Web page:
Saturday, April 16, 2011

Children Away

An advisement letter to the Prime Minister of Australia recommending an apology to the Aboriginal people for the pain and heartache caused by the Stolen Generation.

Advisor S.

120 West Abigail St.

Sydney, Australia

5 December 2007

Prime Minister Kevin Rudd

Prime Minister

Parliament House

Canberra, Australia

Dear Prime Minister,

The Aboriginals and the westerners have been interacting since Australia was colonized. When the British came to colonize Australia they didn’t think of the repercussions their actions would have on the native culture. They knew only what they brought with them. They divided up the land, taking the best for themselves naturally, and decided the natives could move. What they didn’t understand was that the Aboriginal tribes lived in family groups and their spirits would return to the land their family lived on when they died. When the colonists moved in, the aborigines felt the need to protect their ancestry from the invaders. In addition to this, the westerners brought disease and influenza, cut down forests, and exhausted water holes. Soon “white settlers and Aborigines were at war for… land and water” ( Aboriginals were told where to live and were not even considered citizens until 1967. [Think about that for a second… this is around the same time the U.S. was introduced to the John F. Kennedy assassination, The Beatles, Martin Luther King Jr., and Elvis Presley. The world had been through two world wars and fought for the rights of various nations. The Australian natives gained their rights only two years before NASA landed Neil Armstrong on the moon! Can you imagine such a world with so many advancements and yet so far behind?] The upset in the Aboriginal culture begun all the way back in 1788 and progressively worsened over time.

By living in close proximity with each other, the two cultures began to mingle. A new nationality was created: half Aborigine and half white. The Australians disliked the idea of this race embracing their Aboriginal heritage. In an attempt to promote assimilation, these children were taken and educated in the western culture. Gaining popularity in 1909 through 1969 the government allowed for the forced removal of children with mixed Aboriginal and white backgrounds. They were often taken by force and without a warrant. This caused traumatic stress for both the children and their families. This event was left a festering sore by history and called the “Stolen Generation.”

Being a part of the Stolen Generation completely changed one’s life. It’s not as simple as saying you’re sorry after a time out like a child. Innocent people’s lives were forever changed, never to know the original outcome. In most cases across the country the outcome of the children’s family replacement was extremely negative. In many of the cases the children were mentally, physically, or sexually abused by their new families. This caused traumatic instances and negatively influenced the way they lived their lives. Similar to the situation with African Americans in the United States, they were sold to white families and unfortunately were virtually used as slaves. Some of the kids found their way back home years later, but most never saw their families ever again.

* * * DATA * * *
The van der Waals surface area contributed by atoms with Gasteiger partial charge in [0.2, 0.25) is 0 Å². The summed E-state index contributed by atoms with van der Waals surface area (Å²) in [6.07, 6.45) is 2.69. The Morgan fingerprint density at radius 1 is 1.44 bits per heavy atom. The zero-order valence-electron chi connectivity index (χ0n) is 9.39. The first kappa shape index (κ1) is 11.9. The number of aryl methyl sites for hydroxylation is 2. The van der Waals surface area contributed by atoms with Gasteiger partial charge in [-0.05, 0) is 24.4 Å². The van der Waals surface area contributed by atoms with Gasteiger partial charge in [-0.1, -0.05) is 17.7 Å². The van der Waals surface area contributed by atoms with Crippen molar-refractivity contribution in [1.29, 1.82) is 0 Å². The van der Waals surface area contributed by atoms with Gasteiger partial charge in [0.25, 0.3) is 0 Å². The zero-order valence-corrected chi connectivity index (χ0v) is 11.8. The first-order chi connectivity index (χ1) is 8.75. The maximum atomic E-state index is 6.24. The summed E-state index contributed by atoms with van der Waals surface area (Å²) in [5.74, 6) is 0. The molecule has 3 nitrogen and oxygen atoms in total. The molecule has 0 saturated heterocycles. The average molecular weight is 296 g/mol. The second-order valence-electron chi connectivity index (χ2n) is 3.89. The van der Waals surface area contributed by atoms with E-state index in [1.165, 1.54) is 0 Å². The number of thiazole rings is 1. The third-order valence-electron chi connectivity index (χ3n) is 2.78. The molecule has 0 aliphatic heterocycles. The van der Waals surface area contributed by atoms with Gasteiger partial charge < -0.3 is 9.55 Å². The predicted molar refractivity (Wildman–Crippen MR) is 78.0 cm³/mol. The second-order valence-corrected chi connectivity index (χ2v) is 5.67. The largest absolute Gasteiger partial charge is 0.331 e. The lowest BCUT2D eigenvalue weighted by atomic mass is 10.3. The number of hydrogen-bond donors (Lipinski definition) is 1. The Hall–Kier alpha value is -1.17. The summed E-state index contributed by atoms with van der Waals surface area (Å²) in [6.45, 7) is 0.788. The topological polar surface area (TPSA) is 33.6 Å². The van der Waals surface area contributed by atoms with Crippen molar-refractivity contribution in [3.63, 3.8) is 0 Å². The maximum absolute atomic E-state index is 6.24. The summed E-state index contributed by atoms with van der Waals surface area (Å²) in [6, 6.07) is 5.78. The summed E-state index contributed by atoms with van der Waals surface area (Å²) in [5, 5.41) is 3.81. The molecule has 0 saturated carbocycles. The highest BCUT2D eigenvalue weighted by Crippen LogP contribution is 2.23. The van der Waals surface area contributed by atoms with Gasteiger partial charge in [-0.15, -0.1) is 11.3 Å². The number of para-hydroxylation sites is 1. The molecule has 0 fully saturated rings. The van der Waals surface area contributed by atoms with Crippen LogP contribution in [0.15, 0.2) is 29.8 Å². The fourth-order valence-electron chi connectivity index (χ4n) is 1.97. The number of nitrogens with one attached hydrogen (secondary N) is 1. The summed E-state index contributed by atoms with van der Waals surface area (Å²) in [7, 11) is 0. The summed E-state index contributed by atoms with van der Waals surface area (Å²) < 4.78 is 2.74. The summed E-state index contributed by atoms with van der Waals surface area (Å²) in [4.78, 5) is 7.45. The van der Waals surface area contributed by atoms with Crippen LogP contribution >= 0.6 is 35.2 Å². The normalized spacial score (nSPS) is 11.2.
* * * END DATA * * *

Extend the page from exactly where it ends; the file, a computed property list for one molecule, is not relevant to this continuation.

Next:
The policy of the Stolen Generation “…broke important cultural, spiritual and family ties which crippled not only individuals, but whole families and even whole communities” ( The policy had a lasting impact on the treatment of the Aboriginal people. As a result of the terrible conditions the children were forced to endure caused depression, anxiety, post traumatic stress, and suicide are common among the stolen. These people have to endure these mental handicaps for the rest of their lives. Aborigines still have trouble accessing adequate health care, housing, and even food and water ( Life expectancy and the infant mortality rate of Aborigines are very poor today as well. These past actions have been carried by their bearers into the present. The Stolen Generation also feels a sense of “cultural alienation.” They didn’t find out their cultural background until later in their lives and now they do not feel they fit into their own culture. Unfortunately the westerners succeeded in wiping out the culture in this generation of aborigines.

What occurred in this chapter of the history of Australia is terrible and unforgivable. There isn’t a reason why one should not apologize for these actions. It was not moral to take these people’s lives away from them. Prime Minister John Howard stated the “current generation should not be responsible for the mistakes of the past.” If we are not responsible for the past how can we be responsible for the future? How will we learn? I believe a formal apology should be made as soon as possible. An apology is necessary for our country to grow. Most Aborigines are only looking for an apology to know that they are accepted and an important piece of Australia.

Respectfully yours,

Advisor S.

Prime Minister Kevin Rudd did issue a formal apology to the Aboriginal people for the loss and poor treatment of those included in the Stolen Generation soon after he was brought into office.

Please Watch!

Archie Roach is a member of the Stolen Generation. He began writing and singing songs about his experiences. This is his 1987 hit, Took the Children Away, which launched him on an upward musical career. He says, "I still feel the pain, every day. Sometimes it threatens to engulf me. But I'm not going to let it destroy me."

It’s a beautiful song with a good message.

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